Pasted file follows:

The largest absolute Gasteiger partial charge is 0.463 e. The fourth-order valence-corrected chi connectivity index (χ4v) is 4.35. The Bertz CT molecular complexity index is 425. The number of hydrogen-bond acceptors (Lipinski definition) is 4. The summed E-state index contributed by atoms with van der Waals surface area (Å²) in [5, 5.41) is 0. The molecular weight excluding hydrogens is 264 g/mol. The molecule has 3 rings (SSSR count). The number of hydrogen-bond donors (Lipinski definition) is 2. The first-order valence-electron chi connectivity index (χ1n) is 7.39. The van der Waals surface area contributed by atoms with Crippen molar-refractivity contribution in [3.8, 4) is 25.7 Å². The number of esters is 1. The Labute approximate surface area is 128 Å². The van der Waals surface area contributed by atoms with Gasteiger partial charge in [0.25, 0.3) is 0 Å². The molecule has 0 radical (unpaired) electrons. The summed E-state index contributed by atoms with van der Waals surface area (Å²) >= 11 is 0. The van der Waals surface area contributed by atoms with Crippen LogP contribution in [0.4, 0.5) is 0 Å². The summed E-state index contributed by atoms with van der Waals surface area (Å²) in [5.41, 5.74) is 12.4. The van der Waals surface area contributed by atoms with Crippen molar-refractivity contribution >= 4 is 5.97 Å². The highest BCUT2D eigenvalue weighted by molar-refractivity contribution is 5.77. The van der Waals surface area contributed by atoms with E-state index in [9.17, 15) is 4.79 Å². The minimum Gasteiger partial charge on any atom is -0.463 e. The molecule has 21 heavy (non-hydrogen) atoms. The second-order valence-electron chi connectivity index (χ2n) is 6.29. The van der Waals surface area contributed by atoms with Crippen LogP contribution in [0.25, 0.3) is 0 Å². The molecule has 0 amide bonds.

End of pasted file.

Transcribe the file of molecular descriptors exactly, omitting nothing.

The largest absolute Gasteiger partial charge is 0.463 e. The fourth-order valence-corrected chi connectivity index (χ4v) is 4.35. The Bertz CT molecular complexity index is 425. The number of hydrogen-bond acceptors (Lipinski definition) is 4. The summed E-state index contributed by atoms with van der Waals surface area (Å²) in [5, 5.41) is 0. The molecular weight excluding hydrogens is 264 g/mol. The molecule has 3 rings (SSSR count). The number of hydrogen-bond donors (Lipinski definition) is 2. The first-order valence-electron chi connectivity index (χ1n) is 7.39. The van der Waals surface area contributed by atoms with Crippen molar-refractivity contribution in [3.8, 4) is 25.7 Å². The number of esters is 1. The Labute approximate surface area is 128 Å². The van der Waals surface area contributed by atoms with Gasteiger partial charge in [0.25, 0.3) is 0 Å². The molecule has 0 radical (unpaired) electrons. The summed E-state index contributed by atoms with van der Waals surface area (Å²) >= 11 is 0. The van der Waals surface area contributed by atoms with Crippen LogP contribution in [0.4, 0.5) is 0 Å². The summed E-state index contributed by atoms with van der Waals surface area (Å²) in [5.41, 5.74) is 12.4. The van der Waals surface area contributed by atoms with Crippen molar-refractivity contribution >= 4 is 5.97 Å². The highest BCUT2D eigenvalue weighted by molar-refractivity contribution is 5.77. The van der Waals surface area contributed by atoms with E-state index in [9.17, 15) is 4.79 Å². The minimum Gasteiger partial charge on any atom is -0.463 e. The molecule has 21 heavy (non-hydrogen) atoms. The second-order valence-electron chi connectivity index (χ2n) is 6.29. The van der Waals surface area contributed by atoms with Crippen LogP contribution in [0.25, 0.3) is 0 Å². The molecule has 0 amide bonds.